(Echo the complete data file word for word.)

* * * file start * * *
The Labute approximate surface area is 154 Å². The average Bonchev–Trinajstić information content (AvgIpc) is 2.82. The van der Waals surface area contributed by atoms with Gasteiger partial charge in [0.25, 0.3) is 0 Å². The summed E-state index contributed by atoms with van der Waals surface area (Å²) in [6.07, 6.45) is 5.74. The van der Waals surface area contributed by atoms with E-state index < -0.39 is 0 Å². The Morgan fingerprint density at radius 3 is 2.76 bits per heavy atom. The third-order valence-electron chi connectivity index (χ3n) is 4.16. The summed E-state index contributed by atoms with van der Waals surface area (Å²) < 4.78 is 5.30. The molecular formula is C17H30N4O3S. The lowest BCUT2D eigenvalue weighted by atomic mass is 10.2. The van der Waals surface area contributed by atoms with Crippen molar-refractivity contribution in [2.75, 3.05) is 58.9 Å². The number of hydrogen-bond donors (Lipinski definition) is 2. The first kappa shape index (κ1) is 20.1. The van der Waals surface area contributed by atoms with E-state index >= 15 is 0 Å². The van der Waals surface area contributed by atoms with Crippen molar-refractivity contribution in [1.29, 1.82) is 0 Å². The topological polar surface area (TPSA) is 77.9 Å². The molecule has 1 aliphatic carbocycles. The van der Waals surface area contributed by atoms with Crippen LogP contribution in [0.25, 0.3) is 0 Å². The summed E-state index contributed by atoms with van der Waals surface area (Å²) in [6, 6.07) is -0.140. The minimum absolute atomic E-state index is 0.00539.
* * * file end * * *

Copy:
The Labute approximate surface area is 154 Å². The average Bonchev–Trinajstić information content (AvgIpc) is 2.82. The van der Waals surface area contributed by atoms with Gasteiger partial charge in [0.25, 0.3) is 0 Å². The summed E-state index contributed by atoms with van der Waals surface area (Å²) in [6.07, 6.45) is 5.74. The van der Waals surface area contributed by atoms with E-state index < -0.39 is 0 Å². The Morgan fingerprint density at radius 3 is 2.76 bits per heavy atom. The third-order valence-electron chi connectivity index (χ3n) is 4.16. The summed E-state index contributed by atoms with van der Waals surface area (Å²) < 4.78 is 5.30. The molecular formula is C17H30N4O3S. The lowest BCUT2D eigenvalue weighted by atomic mass is 10.2. The van der Waals surface area contributed by atoms with Crippen molar-refractivity contribution in [2.75, 3.05) is 58.9 Å². The number of hydrogen-bond donors (Lipinski definition) is 2. The first kappa shape index (κ1) is 20.1. The van der Waals surface area contributed by atoms with E-state index >= 15 is 0 Å². The van der Waals surface area contributed by atoms with Crippen molar-refractivity contribution in [1.29, 1.82) is 0 Å². The topological polar surface area (TPSA) is 77.9 Å². The molecule has 1 aliphatic carbocycles. The van der Waals surface area contributed by atoms with Crippen LogP contribution in [0.25, 0.3) is 0 Å². The summed E-state index contributed by atoms with van der Waals surface area (Å²) in [6, 6.07) is -0.140. The minimum absolute atomic E-state index is 0.00539.